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Topics: Plutonism (56%), Zircon (51%)

Open accessJournal ArticleDOI: 10.1016/J.LITHOS.2021.106535
11 Nov 2021-Lithos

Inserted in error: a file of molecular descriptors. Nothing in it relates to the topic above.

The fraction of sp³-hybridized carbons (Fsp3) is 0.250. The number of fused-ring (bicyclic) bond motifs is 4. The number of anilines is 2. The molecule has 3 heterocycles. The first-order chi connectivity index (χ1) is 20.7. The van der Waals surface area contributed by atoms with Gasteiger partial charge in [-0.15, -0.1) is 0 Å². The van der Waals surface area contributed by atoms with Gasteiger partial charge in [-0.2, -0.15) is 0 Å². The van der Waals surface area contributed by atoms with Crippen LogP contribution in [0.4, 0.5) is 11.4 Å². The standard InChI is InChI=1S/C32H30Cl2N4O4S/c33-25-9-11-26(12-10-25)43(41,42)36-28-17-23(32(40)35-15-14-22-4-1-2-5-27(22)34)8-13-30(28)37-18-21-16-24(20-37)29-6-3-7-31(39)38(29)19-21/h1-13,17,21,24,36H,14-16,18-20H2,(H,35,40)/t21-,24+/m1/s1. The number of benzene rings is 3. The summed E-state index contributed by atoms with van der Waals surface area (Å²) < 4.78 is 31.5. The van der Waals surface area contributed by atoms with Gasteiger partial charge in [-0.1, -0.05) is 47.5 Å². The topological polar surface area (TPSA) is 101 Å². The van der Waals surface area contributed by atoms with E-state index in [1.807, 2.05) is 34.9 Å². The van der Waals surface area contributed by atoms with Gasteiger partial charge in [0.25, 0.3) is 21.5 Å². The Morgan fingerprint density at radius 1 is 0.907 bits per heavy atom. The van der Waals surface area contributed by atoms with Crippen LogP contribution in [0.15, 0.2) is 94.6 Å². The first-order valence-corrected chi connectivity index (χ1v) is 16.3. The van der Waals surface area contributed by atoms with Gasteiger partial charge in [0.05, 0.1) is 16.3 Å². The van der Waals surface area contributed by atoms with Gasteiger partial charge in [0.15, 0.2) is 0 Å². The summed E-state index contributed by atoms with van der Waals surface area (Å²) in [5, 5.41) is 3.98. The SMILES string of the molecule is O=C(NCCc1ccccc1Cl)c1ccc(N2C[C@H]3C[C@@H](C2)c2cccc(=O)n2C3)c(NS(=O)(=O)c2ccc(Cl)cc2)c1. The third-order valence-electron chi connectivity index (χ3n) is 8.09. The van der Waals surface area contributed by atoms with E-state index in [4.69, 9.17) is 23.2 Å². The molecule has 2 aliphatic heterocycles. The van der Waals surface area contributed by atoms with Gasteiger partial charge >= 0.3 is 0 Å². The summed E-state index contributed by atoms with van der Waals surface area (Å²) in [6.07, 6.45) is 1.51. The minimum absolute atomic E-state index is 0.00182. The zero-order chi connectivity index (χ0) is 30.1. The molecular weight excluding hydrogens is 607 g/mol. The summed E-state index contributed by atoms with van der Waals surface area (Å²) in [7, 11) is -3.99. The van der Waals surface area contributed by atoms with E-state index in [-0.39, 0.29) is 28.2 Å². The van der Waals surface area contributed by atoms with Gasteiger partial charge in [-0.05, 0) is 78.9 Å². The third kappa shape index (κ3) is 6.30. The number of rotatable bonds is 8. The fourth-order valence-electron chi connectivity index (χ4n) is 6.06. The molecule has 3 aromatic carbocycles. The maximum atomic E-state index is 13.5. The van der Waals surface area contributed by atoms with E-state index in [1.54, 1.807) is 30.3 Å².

Abstract: The Chah-Gaz and Mishdovan areas in the Bafq magmatic complex, central Iran, contain thick series of terrigenous sediments (the Rizu-Dezu complex), and arc-related calc-alkaline and alkaline igneous rocks. Geochemical analyses of igneous rocks from both areas indicate two distinct rock clans: (1) high-K, calc-alkaline-shoshonitic rocks with strong depletions in Nb, P, and Ti, and (2) an alkaline quartz gabbro-diorite, with trace element patterns resembling oceanic island basalts (OIB). New geochronological data reveal that magmatic rocks of both clans crystallized almost simultaneously, with zircon U Pb ages of 534 Ma and 537 Ma, respectively. The whole-rock Nd Sr isotopic data ((87Sr/86Sr)(I) = 0.7052 to 0.7064 and ɛNd(t) = +1.3 to +2.7) of alkaline quartz gabbro-diorite indicate an enriched OIB-like mantle source, while the high-K, calc-alkaline-shoshonitic rocks have eNd(t) = −5.5 to −7.6, clearly reflecting significant contributions from pre-existing Proterozoic basement. Apatite in both the Chah-Gaz and Mishdovan magmatic rocks is of magmatic origin, with light rare earth element (LREE) enrichment patterns. The low Sr/Y and Eu/Eu⁎ values in apatite demonstrate the non-adakitic character of the investigated rocks, while the moderately negative Eu anomaly and inverse correlation between δCe and δEu in the analyzed apatites may reflect reduced parental magmas. The geochemical and isotopic results presented here indicate that slab rollback and opening of an extensional basin could have initiated concurrent Cadomian arc-related calc-alkaline and rift-associated alkaline magmatism in the Chah-Gaz and Mishdovan areas.